Ehlers Danlos Syndrome alters collagen structure throughout the body. In HEDS, this usually affects the skin less than in other types of EDS.  In the cardiovascular system, this contributes to vascular laxity, which allows excessive dilation of the blood vessels, causing orthostatic intolerance. Importantly, you do not see the spontaneous rupture of blood vessels seen in VEDS.

In HEDS, connective tissue defects in the GI tract lead to dysfunctional peristalsis (contraction of GI tract to move food through it), excessive stretching or swelling, dysregulation of intestinal permeability and damage to the epithelial cells of the GI tract. Without proper connective tissue support, the bladder can become distended or impinge on other structures, as in cystocele.  HEDS frequently causes weakness in the pelvic floor and can lead to prolapse of pelvic organs.

Pain and fatigue are often attributed to dysautonomia in EDS patients, but it could also be caused by HEDS. Peripheral neuropathy is prevalent in HEDS and can drive pain in this population.  Many HEDS patients have sensory pain, such as tingling, pins and needles, numbness, radiating or burning pain. If the autonomic nervous system is responsible for the pain signals, it could provide a link between dysautonomia and pain. Chronic pain and inflammation can change the structure and behavior of the nervous system, making it easier to transmit pain signals.  Orthostatic intolerance can activate the sympathetic nervous system, part of the autonomic nervous system, contributing to these types of symptoms.

By contrast, many HEDS patients are known to frequently have anxiety, palpitations, dizziness, shortness of breath and high affective distress.  Rather than being from HEDS directly, these are likely from dysautonomia.

References:

de Wandele I, et al. Dysautonomia and its underlying mechanisms in the hypermobility type of Ehlers-Danlos syndrome. Seminars in Arthritis and Rheumatism 2014, 44: 93-100.

de Wandele I, et al. Autonomic symptom burden in the hypermobility type of Ehlers-Danlos syndrome: A comparative study with two other EDS types, fibromyalgia, and healthy controls. Seminars in Arthritis and Rheumatism 2014, 44: 353-361.

Wallman D, et al. Ehlers-Danlos Syndrome and Postural Tachycardia Syndrome: A relationship study. Journal of Neurological Sciences 2014, 340: 99-102.

Hypermobility Type Ehlers Danlos Syndrome and Autonomic Dysfunction (Part Three)

Autonomic dysfunction can present in many ways.  Patients complained of orthostatic symptoms like fatigue, difficulty concentrating, brain fog, chest pain, palpitations, headache, visual disturbances, shortness of breath and feeling “absent.” Common GI symptoms were early satiety, bloating, nausea and vomiting (particularly after a meal), colonic spasms, constipation and diarrhea.  Sweating too much or too little and dry eyes and mouth were reported.  Raynaud’s phenomenon and purple limbs upon standing affected many HEDS patients.  Sensitivity to light and difficulty focusing vision occurred due to dysregulation of pupils. Urine retention, failure to empty bladder while urinating, and incontinence of urine were also common.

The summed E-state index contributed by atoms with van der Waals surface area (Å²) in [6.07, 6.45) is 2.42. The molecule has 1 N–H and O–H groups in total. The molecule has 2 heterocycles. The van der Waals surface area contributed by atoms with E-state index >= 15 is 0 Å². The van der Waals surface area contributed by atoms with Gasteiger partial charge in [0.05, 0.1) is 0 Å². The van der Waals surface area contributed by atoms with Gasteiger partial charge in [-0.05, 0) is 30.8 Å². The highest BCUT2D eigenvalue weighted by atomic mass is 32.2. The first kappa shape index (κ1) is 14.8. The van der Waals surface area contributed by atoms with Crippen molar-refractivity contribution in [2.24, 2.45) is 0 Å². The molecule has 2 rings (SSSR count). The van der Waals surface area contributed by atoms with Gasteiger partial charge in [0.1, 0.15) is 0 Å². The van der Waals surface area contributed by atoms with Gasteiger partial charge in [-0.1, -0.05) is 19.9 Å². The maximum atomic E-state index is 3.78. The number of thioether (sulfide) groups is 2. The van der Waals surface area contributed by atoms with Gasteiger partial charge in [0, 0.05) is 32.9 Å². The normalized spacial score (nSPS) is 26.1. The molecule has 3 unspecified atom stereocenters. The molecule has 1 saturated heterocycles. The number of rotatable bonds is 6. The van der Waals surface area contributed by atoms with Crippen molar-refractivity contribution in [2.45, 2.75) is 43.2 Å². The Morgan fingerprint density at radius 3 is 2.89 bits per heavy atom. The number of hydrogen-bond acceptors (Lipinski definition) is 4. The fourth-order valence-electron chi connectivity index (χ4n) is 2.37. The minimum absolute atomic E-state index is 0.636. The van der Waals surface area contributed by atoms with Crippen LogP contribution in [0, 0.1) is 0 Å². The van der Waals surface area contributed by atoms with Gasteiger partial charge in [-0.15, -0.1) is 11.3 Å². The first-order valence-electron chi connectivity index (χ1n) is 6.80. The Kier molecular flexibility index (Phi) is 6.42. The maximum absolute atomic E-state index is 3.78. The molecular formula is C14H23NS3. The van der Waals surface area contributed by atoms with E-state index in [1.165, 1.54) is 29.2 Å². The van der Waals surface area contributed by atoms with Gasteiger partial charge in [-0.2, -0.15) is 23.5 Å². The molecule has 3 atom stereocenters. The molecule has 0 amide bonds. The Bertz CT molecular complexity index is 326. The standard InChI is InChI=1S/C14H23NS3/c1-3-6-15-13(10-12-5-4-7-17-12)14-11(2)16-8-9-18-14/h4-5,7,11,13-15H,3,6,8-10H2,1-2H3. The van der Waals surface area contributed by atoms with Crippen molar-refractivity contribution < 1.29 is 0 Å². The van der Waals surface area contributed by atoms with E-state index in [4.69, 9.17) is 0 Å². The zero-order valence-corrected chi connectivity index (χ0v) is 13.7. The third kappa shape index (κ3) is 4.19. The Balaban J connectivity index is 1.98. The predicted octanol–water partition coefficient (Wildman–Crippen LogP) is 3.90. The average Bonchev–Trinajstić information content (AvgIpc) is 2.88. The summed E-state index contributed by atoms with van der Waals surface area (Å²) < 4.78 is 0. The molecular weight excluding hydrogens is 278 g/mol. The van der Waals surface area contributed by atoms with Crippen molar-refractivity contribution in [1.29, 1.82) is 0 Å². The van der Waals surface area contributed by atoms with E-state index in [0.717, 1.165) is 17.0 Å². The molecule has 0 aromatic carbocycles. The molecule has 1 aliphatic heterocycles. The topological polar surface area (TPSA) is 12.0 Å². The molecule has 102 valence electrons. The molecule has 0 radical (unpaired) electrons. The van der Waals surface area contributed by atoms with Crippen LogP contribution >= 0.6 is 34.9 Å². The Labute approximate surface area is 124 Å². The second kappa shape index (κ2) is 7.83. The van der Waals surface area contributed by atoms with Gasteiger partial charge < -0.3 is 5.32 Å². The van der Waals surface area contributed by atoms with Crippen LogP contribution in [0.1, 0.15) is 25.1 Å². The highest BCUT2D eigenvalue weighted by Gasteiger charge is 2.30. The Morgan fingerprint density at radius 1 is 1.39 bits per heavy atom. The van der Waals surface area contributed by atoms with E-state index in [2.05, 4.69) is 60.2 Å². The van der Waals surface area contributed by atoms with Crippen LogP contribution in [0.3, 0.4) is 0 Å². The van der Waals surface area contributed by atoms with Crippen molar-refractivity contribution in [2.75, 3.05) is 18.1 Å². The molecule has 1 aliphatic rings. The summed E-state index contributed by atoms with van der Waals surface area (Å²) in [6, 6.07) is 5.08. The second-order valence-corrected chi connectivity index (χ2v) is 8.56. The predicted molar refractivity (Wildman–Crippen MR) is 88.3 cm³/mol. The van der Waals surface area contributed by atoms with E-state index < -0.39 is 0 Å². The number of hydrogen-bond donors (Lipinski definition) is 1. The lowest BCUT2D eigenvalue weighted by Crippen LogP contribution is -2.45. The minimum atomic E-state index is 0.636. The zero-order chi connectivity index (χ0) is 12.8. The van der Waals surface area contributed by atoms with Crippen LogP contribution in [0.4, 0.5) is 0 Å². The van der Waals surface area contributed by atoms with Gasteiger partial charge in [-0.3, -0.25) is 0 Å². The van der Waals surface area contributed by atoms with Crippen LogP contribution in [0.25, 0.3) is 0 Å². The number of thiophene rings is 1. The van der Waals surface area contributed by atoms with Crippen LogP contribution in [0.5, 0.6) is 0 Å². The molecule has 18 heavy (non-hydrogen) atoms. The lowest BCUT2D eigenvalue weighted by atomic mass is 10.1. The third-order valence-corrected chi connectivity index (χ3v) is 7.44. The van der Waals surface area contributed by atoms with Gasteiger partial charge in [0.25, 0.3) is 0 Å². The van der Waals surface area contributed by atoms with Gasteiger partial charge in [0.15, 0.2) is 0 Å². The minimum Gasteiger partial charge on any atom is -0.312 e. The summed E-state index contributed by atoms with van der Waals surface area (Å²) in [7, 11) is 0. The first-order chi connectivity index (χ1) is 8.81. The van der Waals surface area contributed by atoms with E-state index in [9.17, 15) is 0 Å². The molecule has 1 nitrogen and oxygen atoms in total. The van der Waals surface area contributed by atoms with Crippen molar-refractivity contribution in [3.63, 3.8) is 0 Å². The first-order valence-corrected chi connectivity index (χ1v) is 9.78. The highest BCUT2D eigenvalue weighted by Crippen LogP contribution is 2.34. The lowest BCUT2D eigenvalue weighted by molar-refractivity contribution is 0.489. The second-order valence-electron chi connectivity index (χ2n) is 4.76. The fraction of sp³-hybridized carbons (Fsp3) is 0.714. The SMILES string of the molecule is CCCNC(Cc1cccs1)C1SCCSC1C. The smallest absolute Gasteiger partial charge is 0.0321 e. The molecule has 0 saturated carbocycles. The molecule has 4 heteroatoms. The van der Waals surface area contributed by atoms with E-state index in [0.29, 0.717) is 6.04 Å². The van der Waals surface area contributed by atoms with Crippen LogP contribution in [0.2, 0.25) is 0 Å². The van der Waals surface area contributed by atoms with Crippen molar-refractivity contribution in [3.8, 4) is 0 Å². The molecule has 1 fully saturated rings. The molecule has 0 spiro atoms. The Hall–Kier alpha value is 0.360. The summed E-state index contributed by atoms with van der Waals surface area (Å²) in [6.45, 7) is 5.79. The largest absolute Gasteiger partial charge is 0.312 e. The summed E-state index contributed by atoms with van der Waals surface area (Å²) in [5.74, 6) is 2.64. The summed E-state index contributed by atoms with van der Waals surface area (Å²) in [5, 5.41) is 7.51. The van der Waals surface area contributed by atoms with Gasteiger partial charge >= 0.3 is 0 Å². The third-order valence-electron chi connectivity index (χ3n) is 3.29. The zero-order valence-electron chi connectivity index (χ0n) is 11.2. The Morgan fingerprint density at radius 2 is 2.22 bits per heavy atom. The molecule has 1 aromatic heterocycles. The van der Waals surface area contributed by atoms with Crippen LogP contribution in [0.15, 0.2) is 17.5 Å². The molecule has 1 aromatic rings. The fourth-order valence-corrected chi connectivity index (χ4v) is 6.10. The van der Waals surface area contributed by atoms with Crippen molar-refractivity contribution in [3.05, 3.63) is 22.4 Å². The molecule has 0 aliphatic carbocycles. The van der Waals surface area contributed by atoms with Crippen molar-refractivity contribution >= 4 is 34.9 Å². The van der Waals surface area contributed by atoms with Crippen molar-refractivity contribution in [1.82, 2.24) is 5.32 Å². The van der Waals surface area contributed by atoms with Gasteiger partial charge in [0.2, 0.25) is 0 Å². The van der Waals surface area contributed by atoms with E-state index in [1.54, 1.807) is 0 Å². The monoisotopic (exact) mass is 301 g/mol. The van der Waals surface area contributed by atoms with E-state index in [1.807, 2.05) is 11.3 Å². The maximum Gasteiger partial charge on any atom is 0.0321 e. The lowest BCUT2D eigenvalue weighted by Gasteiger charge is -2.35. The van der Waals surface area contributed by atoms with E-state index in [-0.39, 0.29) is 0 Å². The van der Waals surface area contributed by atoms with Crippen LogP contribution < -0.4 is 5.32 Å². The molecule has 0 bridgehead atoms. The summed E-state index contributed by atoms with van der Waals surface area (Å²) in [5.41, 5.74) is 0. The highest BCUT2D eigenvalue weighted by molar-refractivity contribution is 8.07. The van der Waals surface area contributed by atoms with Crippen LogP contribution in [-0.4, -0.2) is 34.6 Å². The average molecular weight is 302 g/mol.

Some symptoms were strongly associated with others.  Fatigue and difficulty in concentrating was most often seen in association with symptoms that affected blood vessels changing size, symptoms that affected secretion by glands, and GI or sleep symptoms.  An overall large burden of autonomic symptoms was also seen in patients with fatigue and difficulty concentration.  Greater concentration difficulties also correlated with worse orthostatic symptoms, bladder symptoms, gastroparesis, dysregulation of pupil motion and an overall large burden of autonomic symptoms.

Many autonomic symptoms (but not those affecting motion of blood vessels or fainting) were correlated to neuropathic pain.  Orthostatic, GI, bladder, pupil and gland secretion symptoms, sleep dysfunction, and overall high autonomic burden were linked to pain severity. Tachycardia when upright and dysautonomia generally were related to severity of pain.

Dysautonomia symptoms were often seen in HEDS, particularly orthostatic and GI symptoms.  Dysautonomia symptoms greatly impacted quality of life and were associated with more fatigue and pain. Dysautonomia was much worse in HEDS than in CEDS, VEDS or fibromyalgia. In particular, orthostatic intolerance dramatically affected quality f life.  The physical limitations observed in POTS patients, the most common form of orthostatic intolerance for HEDS patients, were comparable to those seen in people with congestive heart failure or COPD.  These symptoms contribute to the lower quality of life seen in HEDS patients when compared to other EDS patients.

References:

de Wandele I, et al. Dysautonomia and its underlying mechanisms in the hypermobility type of Ehlers-Danlos syndrome. Seminars in Arthritis and Rheumatism 2014, 44: 93-100.

de Wandele I, et al. Autonomic symptom burden in the hypermobility type of Ehlers-Danlos syndrome: A comparative study with two other EDS types, fibromyalgia, and healthy controls. Seminars in Arthritis and Rheumatism 2014, 44: 353-361.

Wallman D, et al. Ehlers-Danlos Syndrome and Postural Tachycardia Syndrome: A relationship study. Journal of Neurological Sciences 2014, 340: 99-102.

Hypermobility Type Ehlers Danlos Syndrome and Autonomic Dysfunction (Part Two)